The Bioeconomy Science Center – a systemic overall concept. A knowledge-based bioeconomy requires the integration of various research disciplines and high-level scientific expertise in an integrative concept. Based on this vision, the Bioeconomy Science Center (BioSC) was founded in October 2010 in the heart of the Aachen-Bonn-Düsseldorf-Jülich Rhineland city quadrangle. The long-term scientific cooperation between RWTH Aachen University, the Heinrich Heine University Düsseldorf, the University of Bonn and the Forschungszentrum Jülich research centre has already presented outstanding research activities in numerous areas of bioeconomy. As a result, it has formed an excellent research landscape within a strong bioeconomy-oriented industrial environment in North Rhine-Westphalia (NRW). The four partners developed a concept for providing biomass and bio-based products and processes, which integrates all relevant scientific branches into a tangible and currently unique research centre in NRW.
The Bioeconomy Science Center is based on an integrated structure of fundamental, application-based and industry-oriented research that comprises engineering, economics and natural sciences.
More than 1,400 employees working at the institutes involved in the BioSC and other partners from the science and economy sectors combine their individual specialist expertise on the basis of a mutual strategy and conduct cross-disciplinary research into how new products and processes based on biological principles could be established. In doing so, the BioSC does not include all bioeconomically relevant science branches and areas of activity, but focuses on four research areas based on the partners’ strengths:
1. Sustainable vegetable bioproduction and resource protection
2. Microbacterial and molecular conversion
3. Process engineering of renewable raw materials
4. Economy and social implications of bioeconomy
An example: in Bonn, vegetable biomass can be cultivated in a sustainable way and its properties are analysed and optimised in Düsseldorf and Jülich. Building on this work, the engineers in Aachen can then develop a new method for processing vegetable biomass, which can subsequently be transformed into new reusable materials and active ingredients for material use in biological and chemical processes.
RWTH Aachen University, the universities of Bonn and Düsseldorf and Forschungszentrum Jülich coordinate with each other when it comes to new appointments in the bioeconomy sector. In the process, they pursue the strategy of placing the necessary focuses at the facilities in terms of content and continuing to develop bioeconomic research in the North Rhine-Westphalia region in a structured and synergistic manner. Alongside research, teaching and training in the various areas of activity in bioeconomy represent another core element of the BioSC.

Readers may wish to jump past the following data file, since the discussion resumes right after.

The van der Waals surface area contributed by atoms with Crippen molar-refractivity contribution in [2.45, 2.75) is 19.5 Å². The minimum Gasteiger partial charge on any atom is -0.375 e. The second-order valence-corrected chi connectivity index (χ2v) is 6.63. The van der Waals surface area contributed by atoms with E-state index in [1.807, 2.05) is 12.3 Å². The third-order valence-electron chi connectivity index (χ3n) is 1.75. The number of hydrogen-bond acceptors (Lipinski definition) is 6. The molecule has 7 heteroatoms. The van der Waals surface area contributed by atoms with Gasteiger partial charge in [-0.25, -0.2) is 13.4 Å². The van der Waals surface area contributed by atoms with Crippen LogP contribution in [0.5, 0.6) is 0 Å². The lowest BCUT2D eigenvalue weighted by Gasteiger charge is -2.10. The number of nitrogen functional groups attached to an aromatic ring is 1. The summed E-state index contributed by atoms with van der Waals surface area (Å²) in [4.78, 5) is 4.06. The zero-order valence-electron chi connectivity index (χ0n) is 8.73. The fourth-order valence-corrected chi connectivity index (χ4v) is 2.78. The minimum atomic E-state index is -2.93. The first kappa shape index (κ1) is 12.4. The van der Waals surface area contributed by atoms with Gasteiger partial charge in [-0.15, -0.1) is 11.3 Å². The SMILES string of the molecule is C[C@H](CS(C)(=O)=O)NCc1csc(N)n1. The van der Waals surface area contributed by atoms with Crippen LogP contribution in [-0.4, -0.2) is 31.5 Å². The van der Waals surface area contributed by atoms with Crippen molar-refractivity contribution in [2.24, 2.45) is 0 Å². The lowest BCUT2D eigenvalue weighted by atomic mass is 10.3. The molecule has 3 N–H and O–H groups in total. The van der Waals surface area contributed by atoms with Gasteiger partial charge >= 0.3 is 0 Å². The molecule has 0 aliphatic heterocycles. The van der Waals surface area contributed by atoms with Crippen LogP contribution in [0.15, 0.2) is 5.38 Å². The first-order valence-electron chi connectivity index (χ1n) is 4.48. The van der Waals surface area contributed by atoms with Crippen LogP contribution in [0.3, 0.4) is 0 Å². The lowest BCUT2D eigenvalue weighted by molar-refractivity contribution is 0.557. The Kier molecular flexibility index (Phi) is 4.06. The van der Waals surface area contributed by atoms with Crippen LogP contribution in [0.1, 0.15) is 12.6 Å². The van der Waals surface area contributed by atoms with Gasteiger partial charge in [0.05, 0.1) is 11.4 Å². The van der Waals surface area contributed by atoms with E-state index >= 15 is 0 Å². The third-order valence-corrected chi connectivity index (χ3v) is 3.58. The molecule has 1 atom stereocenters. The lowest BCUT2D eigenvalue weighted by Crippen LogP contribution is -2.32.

Since 2013, the federal state of NRW has been supporting the Bioeconomy Science Center as part of a long-term project funding programme. The NRW strategy project BioSC plans to implement numerous measures for connecting and integrating the research focuses and BioSC locations. More than 58 million euros will be available for this purpose in the next ten years. Cross-disciplinary research projects intended to answer new questions in research related to bioeconomy form the heart of the funding programme. These projects develop at a quick pace and thus require both short and long-term project planning. Accordingly, BioSC employees can participate in cooperation projects with other BioSC partners. Two funding lines – offering the opportunity to submit applications for projects with a range of scopes, objectives and developmental and integration statuses – help in developing solution contributions for dealing with big social challenges.
The author was chairman of the board of directors at the Forschungszentrum Jülich for eight years. Before that, he was a member of the executive board of the German Aerospace Centre and delegate to the European Space Agency (ESA). Bachem studied Mathematics and Physics at the Universities of Cologne and Bonn. During his university career, he was the resident professor for Applied Mathematics and a founding director of the Institute for Informatics at the University of Cologne.